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The Test Of Contentment

The Test of Contentment

In the last week, I bet you’ve heard (or said) something like, “I am so over this, and I’m ready for life to go back to normal.”  While there’s plenty to disagree about these days, that’s one thing we all agree on: we’re ready for COVID-19 to become a thing of the past. 

Some of our discontentment is probably good and godly discontentment. For example, there are things God wants us to do that are extremely hard to do with life as we know it. Obviously going to church and fellowshipping with other Christians isn’t super easy. It’s hard to serve in the church, it’s hard to evangelize and disciple people. It’s difficult to meet people’s needs… along with plenty of other good things that are on pause.

Not to mention, no one’s content with a virus lurking around, potentially putting people  in danger. And no one likes the harm it’s causing society on all types of levels. There’s plenty not to like. 

Dealing with Dissatisfaction

Biblically speaking, there is certainly a time to be unhappy with the circumstances. 

Just thinking of a few examples, we know the Apostle Paul didn’t like being separated from God’s people. You might even say he was “discontent” — he longed to be with his brothers and sisters in Christ even when he couldn’t (Romans 1:11, 2 Timothy 1:4, 1 Thessalonians 3:6). Paul also shows a sense of discontentment with his “thorn in the flesh” as he begs God to take it away (2 Corinthians 12:8). Even Jesus weeping at the death of his friend shows there’s a type of godly angst against life as we know it (John 11:35). 

All that to say, there are times to not like (or really not like) a situation.

And yet, we still need to be able to say with Paul, “I have learned in whatever situation I am to be content” (Philippians 4:11). Furthermore, when we don’t like the situation we’re in, we still need to do life “without grumbling” (Philippians 2:14). And of course, we are supposed to keep embodying the fruits of the Spirit like joy, peace, and patience (Galatians 5:22).

So we can be discontent on one level…but on another level we need to refrain from complaining, and we need to always remain joyful, patient, and content regardless of the situation. That’s a fine line we must walk as Christians!

That Fine Line

How do we live in the midst of imperfect, messy, difficult times, recognize the bad in it, yet still remain content in all the right ways?

Well, it’s not easy; but I think one of the best ways to do this is to think clearly about what it is we don’t like. It’s helpful to recognize that some of our dissatisfaction is good and appropriate. But in all likelihood, we also carry around some negative feelings spurred on by selfishness (or even arrogance) — and that’s helpful to recognize as well.

Appropriate Dissatisfaction:

Good and appropriate dissatisfaction was seen in the previously mentioned examples of Jesus and Paul. I say that because they were both bothered by circumstances that didn’t line up with God’s good design for humanity, and thus it made sense to not like it. For example, God designed us for fellowship, so it makes sense that Paul dislikes a break in fellowship. And weakness, sickness, and death are all results of the fall, so it makes sense that Paul or Jesus (or we), would dislike their destructive presence.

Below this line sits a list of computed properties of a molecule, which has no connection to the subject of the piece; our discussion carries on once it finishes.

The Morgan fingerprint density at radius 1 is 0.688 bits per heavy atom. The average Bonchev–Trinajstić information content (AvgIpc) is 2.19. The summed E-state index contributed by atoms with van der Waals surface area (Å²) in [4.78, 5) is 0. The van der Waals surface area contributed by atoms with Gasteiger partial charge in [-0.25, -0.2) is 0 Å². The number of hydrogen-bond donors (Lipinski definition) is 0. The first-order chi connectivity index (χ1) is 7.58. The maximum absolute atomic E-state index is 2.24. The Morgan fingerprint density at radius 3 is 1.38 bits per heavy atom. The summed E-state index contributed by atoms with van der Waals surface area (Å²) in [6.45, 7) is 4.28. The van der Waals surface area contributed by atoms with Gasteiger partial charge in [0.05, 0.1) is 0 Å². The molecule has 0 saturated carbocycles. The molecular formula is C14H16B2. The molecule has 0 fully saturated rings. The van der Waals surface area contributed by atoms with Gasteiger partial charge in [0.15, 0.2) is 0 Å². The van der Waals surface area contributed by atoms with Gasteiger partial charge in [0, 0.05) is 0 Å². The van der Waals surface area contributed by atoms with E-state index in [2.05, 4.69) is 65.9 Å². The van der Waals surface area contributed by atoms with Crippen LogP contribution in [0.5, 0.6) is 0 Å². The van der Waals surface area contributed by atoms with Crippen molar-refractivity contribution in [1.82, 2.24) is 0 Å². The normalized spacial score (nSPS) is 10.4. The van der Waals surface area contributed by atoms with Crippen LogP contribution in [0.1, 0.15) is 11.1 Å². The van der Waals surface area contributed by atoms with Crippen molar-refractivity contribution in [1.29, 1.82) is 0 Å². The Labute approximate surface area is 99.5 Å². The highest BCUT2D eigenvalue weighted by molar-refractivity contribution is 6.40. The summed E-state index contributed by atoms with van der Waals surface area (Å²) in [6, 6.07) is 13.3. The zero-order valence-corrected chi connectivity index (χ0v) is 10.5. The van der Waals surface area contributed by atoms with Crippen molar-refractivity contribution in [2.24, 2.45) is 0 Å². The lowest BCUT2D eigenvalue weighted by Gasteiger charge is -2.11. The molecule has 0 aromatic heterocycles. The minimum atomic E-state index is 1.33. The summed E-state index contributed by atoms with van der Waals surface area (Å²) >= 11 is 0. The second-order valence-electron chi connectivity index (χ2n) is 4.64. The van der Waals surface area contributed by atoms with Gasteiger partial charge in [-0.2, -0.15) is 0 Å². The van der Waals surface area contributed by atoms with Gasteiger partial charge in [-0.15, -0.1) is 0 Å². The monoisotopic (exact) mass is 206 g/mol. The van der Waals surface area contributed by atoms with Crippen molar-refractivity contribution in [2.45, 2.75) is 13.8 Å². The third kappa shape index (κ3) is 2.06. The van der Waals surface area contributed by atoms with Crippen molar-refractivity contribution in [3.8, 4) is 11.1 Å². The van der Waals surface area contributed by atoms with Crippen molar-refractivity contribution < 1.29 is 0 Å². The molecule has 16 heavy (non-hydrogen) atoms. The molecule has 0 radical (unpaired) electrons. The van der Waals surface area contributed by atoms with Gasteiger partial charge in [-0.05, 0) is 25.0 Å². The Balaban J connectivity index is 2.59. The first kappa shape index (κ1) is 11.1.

So the things that bother you that relate to life not being the way God intended it to be…those make sense to be discontent with. I imagine a few of the things that bother you today fit in that category.

But, sometimes our  discontentment is not as godly. And that’s what we need to work harder to detect.

When Discontentment is Not Godly:

There’s  two obvious ways to detect discontentment gone wrong.

First, if what we don’t like about life causes us to sin,  there’s a problem. Even if our original complaint was a godly one, if we are not responding to it right, there’s something wrong in our hearts. So let the red flags fly when we complain, have a bad attitude, talk disrespectfully about others, arrogantly act like everyone should listen to our opinion,  or have any other sinful response to life.

Second, we know something is off when we examine our discontentment and it revolves around our own experiences and emotions. Basically, when we realize we are getting worked up for selfish reasons. Maybe we don’t like being inconvenienced or cooped up. Or we don’t like when people (or leaders) don’t do things how we want them to. We don’t like that life isn’t going how we want or how we planned.

This kind of dissatisfaction is not God-honoring, it’s just us focusing on ourselves.

Pass Your Contentment Test 

All in all, the reality is God has placed us here for such a time as this, and we need to humbly embrace this trial as the one God chose for us. That means this is an opportunity to get sanctified (not respond sinfully or selfishly).

No we don’t have to be happy (or “content”) with things that are not good from God’s vantage point (and the Coronavirus pandemic brings a whole lot of “not good”).  But we must somehow learn godly contentment amidst the bad.

So let’s walk that fine line, let’s keep a pure heart. Let’s maintain that joy, peace, and patience, and let’s refrain from complaining. Let’s show that though we don’t like this present situation, we are able to be content!

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